Algeria's hard-won liberty

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Algeria's hard-won liberty

Algeria's hard-won liberty
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On July 5, 1962, Algeria celebrates its new national independence.

It followed eight years of war with France and more than 130 years as a French possession.

In the end, the Algerians and the French under President Charles de Gaulle had approved the Evian Accords, and accepted what many had come to see as inevitable: Algerian self-determination.

The war had begun on the 1 November, 1954.

Great numbers would be killed and forcibly displaced, as insurgents fought the French colonial military and rival factions fought each other.

Algerians suffered battles, internment, torture, reprisals, starvation, disease, and exposure.

Eminent historian Benjamin Stora said: “It was one of the most violent anti-colonial wars, lasting for eight years. It brought hundreds of thousands of deaths, an exodus of a million Algerians of European origin – the ‘Pieds Noirs’ – and the massacre of the Harkis.”

General de Gaulle had returned to office in 1958, by which time France had committed more than 400,000 troops to Algeria.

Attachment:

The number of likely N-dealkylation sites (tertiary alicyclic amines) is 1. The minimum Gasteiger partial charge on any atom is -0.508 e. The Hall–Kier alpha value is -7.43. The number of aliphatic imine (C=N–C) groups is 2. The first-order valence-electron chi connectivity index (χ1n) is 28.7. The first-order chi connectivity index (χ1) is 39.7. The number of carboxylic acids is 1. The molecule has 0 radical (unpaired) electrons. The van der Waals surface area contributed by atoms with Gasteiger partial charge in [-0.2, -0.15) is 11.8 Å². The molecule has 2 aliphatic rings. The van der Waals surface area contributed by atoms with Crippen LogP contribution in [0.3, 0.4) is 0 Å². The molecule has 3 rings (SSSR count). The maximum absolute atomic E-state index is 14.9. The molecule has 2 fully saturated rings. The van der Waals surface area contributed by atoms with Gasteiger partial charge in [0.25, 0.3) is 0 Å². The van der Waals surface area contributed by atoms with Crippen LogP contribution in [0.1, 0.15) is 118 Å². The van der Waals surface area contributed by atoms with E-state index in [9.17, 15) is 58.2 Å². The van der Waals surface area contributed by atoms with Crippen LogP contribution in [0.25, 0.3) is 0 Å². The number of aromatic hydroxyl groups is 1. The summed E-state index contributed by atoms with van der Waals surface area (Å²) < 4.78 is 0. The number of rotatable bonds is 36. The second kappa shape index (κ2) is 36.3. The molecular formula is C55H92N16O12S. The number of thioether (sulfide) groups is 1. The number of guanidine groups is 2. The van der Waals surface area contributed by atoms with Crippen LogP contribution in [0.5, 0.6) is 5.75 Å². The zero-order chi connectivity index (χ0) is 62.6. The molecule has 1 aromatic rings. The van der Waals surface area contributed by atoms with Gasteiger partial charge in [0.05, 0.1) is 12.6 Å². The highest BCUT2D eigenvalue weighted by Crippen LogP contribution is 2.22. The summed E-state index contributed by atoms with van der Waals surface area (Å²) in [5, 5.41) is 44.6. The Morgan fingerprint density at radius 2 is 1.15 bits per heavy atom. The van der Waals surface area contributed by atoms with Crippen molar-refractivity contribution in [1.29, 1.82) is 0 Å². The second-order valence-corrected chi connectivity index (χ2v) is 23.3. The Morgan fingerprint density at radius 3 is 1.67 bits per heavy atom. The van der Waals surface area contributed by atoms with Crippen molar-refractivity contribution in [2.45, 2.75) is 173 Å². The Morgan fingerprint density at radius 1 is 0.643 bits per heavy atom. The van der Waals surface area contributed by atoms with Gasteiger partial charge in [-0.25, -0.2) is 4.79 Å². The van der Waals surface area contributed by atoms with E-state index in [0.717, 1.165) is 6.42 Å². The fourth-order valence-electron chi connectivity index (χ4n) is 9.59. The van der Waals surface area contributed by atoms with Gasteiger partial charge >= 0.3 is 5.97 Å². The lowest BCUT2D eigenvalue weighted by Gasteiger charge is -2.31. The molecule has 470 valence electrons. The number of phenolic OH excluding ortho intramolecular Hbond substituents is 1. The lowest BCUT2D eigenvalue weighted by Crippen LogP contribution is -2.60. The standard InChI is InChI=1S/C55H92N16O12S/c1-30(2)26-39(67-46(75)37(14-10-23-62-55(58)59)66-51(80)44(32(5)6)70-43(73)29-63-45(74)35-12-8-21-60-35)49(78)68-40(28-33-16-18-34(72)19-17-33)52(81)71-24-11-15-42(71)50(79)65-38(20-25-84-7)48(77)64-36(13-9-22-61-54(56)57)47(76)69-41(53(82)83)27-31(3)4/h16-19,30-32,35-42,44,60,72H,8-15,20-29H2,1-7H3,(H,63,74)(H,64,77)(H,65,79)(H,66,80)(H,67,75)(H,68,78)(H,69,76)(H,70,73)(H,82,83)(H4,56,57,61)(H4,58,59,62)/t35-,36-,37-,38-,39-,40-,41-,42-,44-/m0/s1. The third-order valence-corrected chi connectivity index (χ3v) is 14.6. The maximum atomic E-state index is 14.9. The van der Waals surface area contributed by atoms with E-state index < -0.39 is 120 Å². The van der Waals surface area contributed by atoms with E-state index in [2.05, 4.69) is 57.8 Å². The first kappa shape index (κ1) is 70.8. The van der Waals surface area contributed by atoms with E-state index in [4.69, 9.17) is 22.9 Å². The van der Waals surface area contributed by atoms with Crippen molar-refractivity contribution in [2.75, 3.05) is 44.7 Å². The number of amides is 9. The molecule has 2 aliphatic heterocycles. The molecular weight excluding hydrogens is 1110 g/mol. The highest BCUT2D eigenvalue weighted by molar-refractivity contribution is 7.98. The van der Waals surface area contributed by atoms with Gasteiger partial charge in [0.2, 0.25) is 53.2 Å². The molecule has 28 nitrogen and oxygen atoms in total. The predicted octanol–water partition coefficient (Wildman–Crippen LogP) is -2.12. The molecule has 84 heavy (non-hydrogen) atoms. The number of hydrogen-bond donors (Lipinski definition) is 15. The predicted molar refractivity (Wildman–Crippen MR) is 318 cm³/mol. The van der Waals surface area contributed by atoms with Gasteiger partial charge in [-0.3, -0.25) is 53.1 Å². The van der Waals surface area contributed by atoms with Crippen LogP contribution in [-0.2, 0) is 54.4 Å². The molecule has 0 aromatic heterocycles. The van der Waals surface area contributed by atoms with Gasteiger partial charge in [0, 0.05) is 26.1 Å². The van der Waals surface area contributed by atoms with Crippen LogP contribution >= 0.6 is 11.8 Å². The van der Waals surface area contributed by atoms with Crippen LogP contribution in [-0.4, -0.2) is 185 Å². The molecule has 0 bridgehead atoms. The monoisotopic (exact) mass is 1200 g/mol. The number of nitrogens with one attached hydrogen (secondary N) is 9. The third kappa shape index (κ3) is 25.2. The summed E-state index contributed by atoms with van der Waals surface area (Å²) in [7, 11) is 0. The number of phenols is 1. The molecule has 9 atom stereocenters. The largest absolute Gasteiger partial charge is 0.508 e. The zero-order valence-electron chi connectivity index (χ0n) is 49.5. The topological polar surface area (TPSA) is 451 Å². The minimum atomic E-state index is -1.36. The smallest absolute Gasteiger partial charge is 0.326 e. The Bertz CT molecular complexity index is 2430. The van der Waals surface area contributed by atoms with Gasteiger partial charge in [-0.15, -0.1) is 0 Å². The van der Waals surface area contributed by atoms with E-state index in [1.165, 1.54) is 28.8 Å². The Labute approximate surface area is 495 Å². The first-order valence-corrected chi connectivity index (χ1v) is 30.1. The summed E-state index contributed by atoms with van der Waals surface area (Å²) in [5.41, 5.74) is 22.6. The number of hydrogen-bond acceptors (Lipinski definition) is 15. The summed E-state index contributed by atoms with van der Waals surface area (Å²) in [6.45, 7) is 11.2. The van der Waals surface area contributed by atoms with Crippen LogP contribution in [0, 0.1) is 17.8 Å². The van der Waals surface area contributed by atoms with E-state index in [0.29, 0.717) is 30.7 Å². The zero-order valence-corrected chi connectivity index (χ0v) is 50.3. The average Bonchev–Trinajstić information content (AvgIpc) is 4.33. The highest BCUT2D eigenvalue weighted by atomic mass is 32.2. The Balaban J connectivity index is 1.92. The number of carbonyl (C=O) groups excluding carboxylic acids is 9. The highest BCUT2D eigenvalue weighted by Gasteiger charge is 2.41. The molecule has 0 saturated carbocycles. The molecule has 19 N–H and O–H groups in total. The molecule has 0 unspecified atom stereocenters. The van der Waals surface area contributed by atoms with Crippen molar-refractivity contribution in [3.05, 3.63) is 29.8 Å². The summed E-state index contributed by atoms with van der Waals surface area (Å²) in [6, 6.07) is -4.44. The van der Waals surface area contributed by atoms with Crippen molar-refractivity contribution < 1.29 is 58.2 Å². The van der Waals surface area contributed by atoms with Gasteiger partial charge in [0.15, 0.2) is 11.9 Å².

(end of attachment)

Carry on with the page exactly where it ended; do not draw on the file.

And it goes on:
The Harkis were the some 170,000 indigenous Muslim Algerians who served in the French army.

Against insurgent forces in the tens of thousands, the French won military control.

But negotiations with the nationalist rebels enraged civilian pieds-noirs, who felt betrayed and barricaded streets in the capital Algiers and seized government buildings.

De Gaulle had decided the Algerians would “have the free choice of their destiny”.

The European-descended population that had grown up in Algeria starting with its violent expropriation in 1830 left en masse a home that had become a hostile territory.

The French government had not prepared for this.

Stora said: “Most of these people were of very modest means, either petty administrators or craftsmen or small shopkeepers. They were rejected by history. From 1962 up to today, they lived in nostalgia and resentment – so many people. There is no equivalent in history.”

France called this an “operation of public order” against rebel “terrorism”, so ignored the Geneva Conventions. For decades, there would be official denials, but both sides used torture systematically. Amnesties pre-empted justice.

“It was thought that through amnesty we’d forget about it all, and that time would eventually erase all that. Well, not at all,” said Stora.

“Fifty years later, the memory of Algeria, the memory of the war has never been so strong.”

It is against that background of colonial brutality that today’s Algeria was born. Both its people there and those living in France continue to walk in its shadow.